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Transurethral incision of the prostate (TUIP)By Mayo Clinic staff
Original Article: http://www.mayoclinic.com/health/tuip/MY00599
Transurethral incision of the prostate (TUIP) is a type of prostate surgery done to relieve urinary symptoms caused by prostate enlargement, also known as benign prostatic hyperplasia (BPH).
During TUIP, a combined visual and surgical instrument (resectoscope) is inserted through the tip of your penis and into the tube that carries urine from your bladder (urethra). The urethra is surrounded by prostate tissue. No prostate tissue is removed during TUIP. Instead, the doctor cuts one or two small grooves in the area where the prostate and the bladder are connected (bladder neck) in order to open up the urinary channel. This allows urine to pass through more easily.
When deciding whether TUIP or another treatment is a good option for you, your doctor will consider how severe your symptoms are, what other health problems you have, and the size and shape of your prostate.
Before doing any enlarged prostate procedure, your doctor may want to do a test that uses a visual scope to look inside your urethra and bladder (cystoscopy). This allows the doctor to check the size of your prostate and examine your urinary system. Your doctor may also want to do other tests, such as blood tests or tests to measure urine flow.
Why it's done
TUIP is used to ease urinary symptoms caused by an enlarged prostate. Symptoms can include:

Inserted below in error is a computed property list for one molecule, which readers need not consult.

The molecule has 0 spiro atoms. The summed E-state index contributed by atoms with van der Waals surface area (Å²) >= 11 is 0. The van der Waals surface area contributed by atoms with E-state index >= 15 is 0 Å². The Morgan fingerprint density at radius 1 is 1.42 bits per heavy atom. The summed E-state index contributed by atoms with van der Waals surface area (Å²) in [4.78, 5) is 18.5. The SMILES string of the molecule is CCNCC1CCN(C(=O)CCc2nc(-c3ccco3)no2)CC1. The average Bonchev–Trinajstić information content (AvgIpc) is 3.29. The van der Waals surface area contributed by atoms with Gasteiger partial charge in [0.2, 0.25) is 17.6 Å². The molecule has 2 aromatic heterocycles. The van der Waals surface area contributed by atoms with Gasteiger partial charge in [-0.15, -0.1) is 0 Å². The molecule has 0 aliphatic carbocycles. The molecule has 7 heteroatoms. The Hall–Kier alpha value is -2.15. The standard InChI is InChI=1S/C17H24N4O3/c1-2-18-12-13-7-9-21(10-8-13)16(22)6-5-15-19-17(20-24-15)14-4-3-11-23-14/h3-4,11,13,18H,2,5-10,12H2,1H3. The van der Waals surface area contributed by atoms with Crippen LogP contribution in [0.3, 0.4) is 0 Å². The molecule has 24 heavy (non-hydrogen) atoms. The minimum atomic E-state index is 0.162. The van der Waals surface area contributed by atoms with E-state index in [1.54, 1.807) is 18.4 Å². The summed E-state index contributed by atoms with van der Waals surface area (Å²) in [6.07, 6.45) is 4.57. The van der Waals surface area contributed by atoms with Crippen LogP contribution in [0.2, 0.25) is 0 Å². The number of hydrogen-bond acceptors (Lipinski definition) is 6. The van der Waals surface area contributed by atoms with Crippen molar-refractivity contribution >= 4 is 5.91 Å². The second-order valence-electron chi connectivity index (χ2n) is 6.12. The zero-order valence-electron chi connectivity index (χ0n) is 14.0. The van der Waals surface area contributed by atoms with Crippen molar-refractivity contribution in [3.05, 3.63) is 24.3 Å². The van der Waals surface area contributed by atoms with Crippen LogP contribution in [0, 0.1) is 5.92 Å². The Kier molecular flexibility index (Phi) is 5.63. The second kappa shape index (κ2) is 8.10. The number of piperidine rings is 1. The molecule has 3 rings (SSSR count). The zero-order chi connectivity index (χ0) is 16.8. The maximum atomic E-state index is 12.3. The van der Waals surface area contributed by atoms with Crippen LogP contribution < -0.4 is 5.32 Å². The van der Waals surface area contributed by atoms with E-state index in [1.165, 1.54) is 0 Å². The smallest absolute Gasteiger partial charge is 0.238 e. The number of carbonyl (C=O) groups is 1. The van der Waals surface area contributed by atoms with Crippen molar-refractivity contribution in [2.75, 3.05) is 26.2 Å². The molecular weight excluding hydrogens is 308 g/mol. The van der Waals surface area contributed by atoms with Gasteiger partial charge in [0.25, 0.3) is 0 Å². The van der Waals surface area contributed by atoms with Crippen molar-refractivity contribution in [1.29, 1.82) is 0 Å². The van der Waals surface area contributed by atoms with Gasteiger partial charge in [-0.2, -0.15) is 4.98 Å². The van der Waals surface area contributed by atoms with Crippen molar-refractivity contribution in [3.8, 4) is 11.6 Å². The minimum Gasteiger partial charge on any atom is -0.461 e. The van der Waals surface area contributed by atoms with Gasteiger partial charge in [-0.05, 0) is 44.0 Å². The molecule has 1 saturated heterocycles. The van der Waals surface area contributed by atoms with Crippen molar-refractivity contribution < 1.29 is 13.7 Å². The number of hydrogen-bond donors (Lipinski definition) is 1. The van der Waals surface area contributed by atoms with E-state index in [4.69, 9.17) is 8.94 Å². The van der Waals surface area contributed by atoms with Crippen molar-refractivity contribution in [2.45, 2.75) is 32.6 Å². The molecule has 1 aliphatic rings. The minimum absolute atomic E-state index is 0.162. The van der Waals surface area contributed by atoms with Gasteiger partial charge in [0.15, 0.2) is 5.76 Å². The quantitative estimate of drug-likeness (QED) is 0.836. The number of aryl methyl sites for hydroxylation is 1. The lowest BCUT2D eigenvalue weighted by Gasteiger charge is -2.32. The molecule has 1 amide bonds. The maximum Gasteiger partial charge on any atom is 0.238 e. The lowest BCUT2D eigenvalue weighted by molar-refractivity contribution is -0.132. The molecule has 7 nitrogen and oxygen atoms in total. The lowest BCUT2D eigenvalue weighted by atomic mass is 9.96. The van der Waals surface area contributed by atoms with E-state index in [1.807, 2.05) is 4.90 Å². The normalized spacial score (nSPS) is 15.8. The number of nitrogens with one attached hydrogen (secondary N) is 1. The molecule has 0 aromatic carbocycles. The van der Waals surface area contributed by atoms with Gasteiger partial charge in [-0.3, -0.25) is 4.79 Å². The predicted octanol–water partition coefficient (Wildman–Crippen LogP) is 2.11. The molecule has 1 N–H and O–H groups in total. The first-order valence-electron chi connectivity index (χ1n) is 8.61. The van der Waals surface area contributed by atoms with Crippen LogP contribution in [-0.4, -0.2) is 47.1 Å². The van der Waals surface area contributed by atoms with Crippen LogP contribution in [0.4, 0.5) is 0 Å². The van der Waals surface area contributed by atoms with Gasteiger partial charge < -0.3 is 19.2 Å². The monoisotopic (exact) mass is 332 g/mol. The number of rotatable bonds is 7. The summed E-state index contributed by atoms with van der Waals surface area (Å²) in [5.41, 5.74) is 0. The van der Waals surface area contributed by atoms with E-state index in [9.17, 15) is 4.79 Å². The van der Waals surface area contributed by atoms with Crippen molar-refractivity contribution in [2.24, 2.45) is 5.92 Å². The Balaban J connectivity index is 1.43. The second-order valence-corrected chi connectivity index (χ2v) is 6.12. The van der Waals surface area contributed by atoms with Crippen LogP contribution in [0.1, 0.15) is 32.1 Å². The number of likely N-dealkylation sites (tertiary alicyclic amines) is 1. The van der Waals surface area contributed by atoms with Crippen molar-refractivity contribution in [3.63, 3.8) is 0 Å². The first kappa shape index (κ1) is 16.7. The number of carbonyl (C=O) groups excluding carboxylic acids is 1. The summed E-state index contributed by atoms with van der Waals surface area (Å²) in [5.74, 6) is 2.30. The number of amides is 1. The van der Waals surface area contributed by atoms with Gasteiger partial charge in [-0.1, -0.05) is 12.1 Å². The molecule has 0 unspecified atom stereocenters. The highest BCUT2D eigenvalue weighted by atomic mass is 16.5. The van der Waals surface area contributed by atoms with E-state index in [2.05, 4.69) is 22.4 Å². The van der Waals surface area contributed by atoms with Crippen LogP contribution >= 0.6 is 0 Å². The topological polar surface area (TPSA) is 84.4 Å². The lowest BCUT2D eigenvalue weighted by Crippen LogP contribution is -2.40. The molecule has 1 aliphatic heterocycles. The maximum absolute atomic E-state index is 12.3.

- A frequent, urgent need to urinate
- Difficulty starting urination
- Slow (prolonged) urination
- Increased frequency of urination at night (nocturia)
- Stopping and starting again while urinating
- The feeling you can't completely empty your bladder
- Urinary tract infections
TUIP may also be done to treat or prevent complications due to blocked urine flow, such as:
- Recurring urinary tract infections
- Kidney malfunction or kidney damage
- Bladder damage, which can result in an inability to control urination (incontinence)
- Blood in your urine
- Bladder stones
TUIP is an option only when the prostate gland is relatively small — less than about 1 ounce (30 milliliters) in size. If you have a larger prostate or you have severe urinary symptoms, a different procedure may be a better option.
Other enlarged prostate procedures include transurethral resection of the prostate (TURP), transurethral needle ablation (TUNA), transurethral microwave therapy (TUMT), laser surgery such as holmium laser enucleation of the prostate (HoLEP) or laser photovaporization of the prostate (PVP), and open prostatectomy.
TUIP is less likely than TURP or open prostatectomy to cause serious bleeding and surgery-related complications. Other enlarged prostate treatments, including holmium laser enuclation of the prostate (HoLEP), appear to be more effective than is TUIP at easing urinary symptoms in the long run.
Risks of TUIP can include:
- Temporary difficulty urinating. You may have trouble urinating (urinary retention) for a few days after the procedure. Until you can urinate on your own, you will need to have a tube inserted through your penis to carry urine out of your bladder (urinary catheter).